Many couples – regardless of their gender or legal status –end up in therapy once their relationship is already in a critical state. For these couples, therapy becomes a last resort, an attempt to “save” their relationship.
However, unhappiness and conflict do not come about overnight; instead, they tend to be the result of a long process characterized by wear, frustration and long-held grudges.
In working with couples, my main focus is centered on improving the couples’ means of communication as well as their communicational patterns. I strive to provide them with tools that can help the couple to communicate more efficiently, learning to accept and be more empathetic with their partner’s differences. This helps the couple to face their problems in such a way that the relationship does not become destructive to the individuals that comprise it .
- Going through an adoption or IVF process
- Communicational difficulties
- Loss of a loved one
- Sexual dysfunctions
- Differences in child rearing philosophies
- Cultural differences
- Issues regarding migration
- Excessive jealousy or trust issues
- Relationship impasses
In my work with cross-cultural couples, I encourage couples to understand the particular obstacles they face because of their background differences, but also work with them to develop the skills needed to navigate them.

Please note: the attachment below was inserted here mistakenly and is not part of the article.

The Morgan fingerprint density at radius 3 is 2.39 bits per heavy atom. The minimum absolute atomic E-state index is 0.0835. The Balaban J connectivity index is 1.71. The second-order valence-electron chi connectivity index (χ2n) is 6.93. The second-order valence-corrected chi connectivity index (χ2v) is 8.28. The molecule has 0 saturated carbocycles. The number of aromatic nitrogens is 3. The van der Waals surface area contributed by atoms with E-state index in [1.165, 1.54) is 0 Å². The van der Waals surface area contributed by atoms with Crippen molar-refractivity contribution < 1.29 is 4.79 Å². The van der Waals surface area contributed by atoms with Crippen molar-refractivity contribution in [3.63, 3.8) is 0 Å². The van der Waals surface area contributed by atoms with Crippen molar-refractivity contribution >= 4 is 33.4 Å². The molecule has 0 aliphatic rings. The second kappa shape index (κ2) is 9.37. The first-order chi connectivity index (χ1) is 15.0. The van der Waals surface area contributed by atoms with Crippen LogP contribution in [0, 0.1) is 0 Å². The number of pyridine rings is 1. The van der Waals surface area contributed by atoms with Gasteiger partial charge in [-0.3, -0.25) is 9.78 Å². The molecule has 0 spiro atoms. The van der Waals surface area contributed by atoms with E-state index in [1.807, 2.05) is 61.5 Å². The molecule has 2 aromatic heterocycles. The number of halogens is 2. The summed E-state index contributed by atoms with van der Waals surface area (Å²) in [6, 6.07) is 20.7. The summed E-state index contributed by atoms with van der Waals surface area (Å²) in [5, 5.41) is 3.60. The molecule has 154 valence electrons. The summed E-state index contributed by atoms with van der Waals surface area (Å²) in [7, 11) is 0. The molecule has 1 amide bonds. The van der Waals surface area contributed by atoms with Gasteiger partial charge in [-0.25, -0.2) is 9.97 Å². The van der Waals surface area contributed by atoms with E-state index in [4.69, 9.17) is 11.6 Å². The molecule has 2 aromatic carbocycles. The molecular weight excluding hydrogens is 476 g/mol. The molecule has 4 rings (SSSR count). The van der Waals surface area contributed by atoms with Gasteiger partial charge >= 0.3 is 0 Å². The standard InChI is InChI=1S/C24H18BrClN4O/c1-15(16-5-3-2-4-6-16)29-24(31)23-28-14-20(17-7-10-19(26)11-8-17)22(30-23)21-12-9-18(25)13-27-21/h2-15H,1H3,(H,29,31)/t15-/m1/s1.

What effects does this have on a relationship?
First of all, this can be a stress on the pace of the relationship. This means that cross-cultural couples are often faced with having to define their relationship faster than other couples. In order to be together and explore whether or not the relationship is feasible, one person might have to move to another country. This might even mean moving in together as they are getting to know each other.
Another effect is that often times one member of the relationship is stripped of their support network, a situation that can put heightened pressure on the couple. This means that the partner that is “local” often has to play the role of friend, family, partner, confidant, cultural guide, etc., for the “visiting” member. On the other hand, the “visitor” feels that they depend excessively on their partner and can feel an exaggerated sense of vulnerability.
In my work with cross-cultural couples, I encourage couples to understand the particular obstacles they face because of their background differences, but also work with them to develop the communicational skills needed to navigate them